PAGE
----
TODO
Students from NC and NY come together to explore the role of communities in addressing climate change

Twenty-five high school students from central North Carolina and New York City came together at UNC-Chapel Hill in July to learn about the role of community resilience in addressing extreme weather events, the importance of protecting vulnerable populations during such events and the nature of the grassroots work that needs to be done to protect human health during extreme weather events. In addition, students met researchers from the UNC-Chapel Hill Center for Environmental Health and Susceptibility (CEHS) who are at the forefront of studying air quality and human health. This three-day event was part of a year-long youth science enrichment program, the Climate Leadership and Energy Awareness Program (Climate LEAP). Since 2009, Climate LEAP has engaged over 250 rising 9th-12th grade students in learning about the interconnected topics of climate and energy. The 2017 program takes students on a deeper dive into exploring the human health impacts of climate change and the nuances of community resilience.

Students use online mapping tools to display climate and health trends

The 2017 Climate LEAP is administered by the CEHS Community Outreach and Engagement Core (COEC) and the UNC-Chapel Hill Institute for the Environment and is the result of a partnership with COECs from the NIEHS Center for Environmental Health in Northern Manhattan at Columbia University and the Harvard T.H. Chan School of Public Health-NIEHS Center for Environmental Health. This collaboration is further strengthened by the participation of three local partners, including: the Alliance for Climate Education in North Carolina; WE ACT for Environmental Justice (WE ACT) in New York; and Boston Children’s Hospital and the Region 1 New England Pediatric Environmental Health Specialty Unit (PEHSU) in Massachusetts.

Program staff partnered to develop and implement a youth program that would 1) increase high school students’ knowledge of climate change and potential health impacts and build their capacity to participate in the development of locally relevant solutions and 2) create networking opportunities among youth and public health professionals to enhance understanding of how locally relevant solutions may be applicable more widely and to increase students’ knowledge of public health careers. Cultivating climate literacy among youth positions them to develop solutions and advocate for actions that prepare communities to adapt to climate change, mitigate emissions and ultimately protect human health and well-being, with an eye towards protecting the most vulnerable populations.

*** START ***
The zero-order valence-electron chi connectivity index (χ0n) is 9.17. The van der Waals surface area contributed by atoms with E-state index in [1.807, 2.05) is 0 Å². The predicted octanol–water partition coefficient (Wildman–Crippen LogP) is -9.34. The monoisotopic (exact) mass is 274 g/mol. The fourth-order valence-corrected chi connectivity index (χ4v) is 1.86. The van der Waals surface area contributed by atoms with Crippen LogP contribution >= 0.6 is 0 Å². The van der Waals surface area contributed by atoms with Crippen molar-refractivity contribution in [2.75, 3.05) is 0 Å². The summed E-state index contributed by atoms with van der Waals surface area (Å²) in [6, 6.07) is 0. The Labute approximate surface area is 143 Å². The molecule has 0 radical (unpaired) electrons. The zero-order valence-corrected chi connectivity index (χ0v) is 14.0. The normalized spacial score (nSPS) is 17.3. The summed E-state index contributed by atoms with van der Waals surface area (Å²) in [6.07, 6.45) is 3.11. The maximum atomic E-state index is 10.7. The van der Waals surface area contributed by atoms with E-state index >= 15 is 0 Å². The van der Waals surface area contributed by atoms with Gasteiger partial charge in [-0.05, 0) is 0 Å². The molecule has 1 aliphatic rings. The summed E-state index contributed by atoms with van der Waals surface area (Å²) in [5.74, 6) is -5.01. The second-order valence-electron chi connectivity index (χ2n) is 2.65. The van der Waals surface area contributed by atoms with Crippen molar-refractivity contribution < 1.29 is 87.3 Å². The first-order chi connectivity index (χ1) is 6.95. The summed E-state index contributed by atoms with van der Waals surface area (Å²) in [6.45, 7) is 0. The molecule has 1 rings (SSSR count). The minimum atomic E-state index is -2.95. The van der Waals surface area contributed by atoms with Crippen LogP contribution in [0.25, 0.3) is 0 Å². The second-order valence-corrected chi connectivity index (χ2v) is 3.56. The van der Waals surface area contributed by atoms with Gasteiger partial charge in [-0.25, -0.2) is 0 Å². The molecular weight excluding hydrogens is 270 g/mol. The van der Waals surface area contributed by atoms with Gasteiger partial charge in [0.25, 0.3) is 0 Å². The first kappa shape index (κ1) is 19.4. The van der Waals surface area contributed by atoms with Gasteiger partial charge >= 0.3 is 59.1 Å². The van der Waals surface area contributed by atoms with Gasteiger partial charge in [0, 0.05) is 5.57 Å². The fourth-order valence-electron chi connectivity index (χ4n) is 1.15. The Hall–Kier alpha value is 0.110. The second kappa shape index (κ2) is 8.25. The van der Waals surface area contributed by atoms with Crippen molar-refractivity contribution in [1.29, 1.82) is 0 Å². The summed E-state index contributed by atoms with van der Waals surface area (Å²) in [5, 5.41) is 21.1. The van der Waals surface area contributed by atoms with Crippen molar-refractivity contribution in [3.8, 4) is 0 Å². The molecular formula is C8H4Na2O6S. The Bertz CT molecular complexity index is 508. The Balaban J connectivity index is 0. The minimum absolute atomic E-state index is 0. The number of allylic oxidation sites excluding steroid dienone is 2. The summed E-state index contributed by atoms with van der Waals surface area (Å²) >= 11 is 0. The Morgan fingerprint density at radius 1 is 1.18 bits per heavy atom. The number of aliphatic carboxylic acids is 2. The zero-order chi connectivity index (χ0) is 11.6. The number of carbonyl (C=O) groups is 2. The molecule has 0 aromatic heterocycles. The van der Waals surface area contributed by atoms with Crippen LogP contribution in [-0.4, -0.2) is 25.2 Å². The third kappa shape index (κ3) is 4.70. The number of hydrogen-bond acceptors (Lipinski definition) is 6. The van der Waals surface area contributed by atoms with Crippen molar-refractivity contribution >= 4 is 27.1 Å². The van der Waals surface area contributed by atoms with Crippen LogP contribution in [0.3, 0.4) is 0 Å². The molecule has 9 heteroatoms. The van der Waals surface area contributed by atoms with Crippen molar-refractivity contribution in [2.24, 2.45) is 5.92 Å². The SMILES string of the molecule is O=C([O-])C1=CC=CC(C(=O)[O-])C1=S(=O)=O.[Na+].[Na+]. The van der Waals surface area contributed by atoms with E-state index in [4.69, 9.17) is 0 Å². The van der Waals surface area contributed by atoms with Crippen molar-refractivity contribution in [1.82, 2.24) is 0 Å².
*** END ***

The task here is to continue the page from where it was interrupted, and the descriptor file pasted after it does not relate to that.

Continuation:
Dana Haine is an educator for the UNC CEHS COEC and the Program Director for Climate LEAP. According to Haine, what made the 2017 edition of Climate LEAP so exceptional was that “the collaboration between COECs and their community partners enabled us to offer an engaging and highly interdisciplinary program that effectively combined STEM learning opportunities with social justice education to prepare students to address climate change impacts in their communities.”

Financial support for this program is provided by the Burroughs Wellcome Fund and by NIEHS. Learn more about Climate LEAP here.

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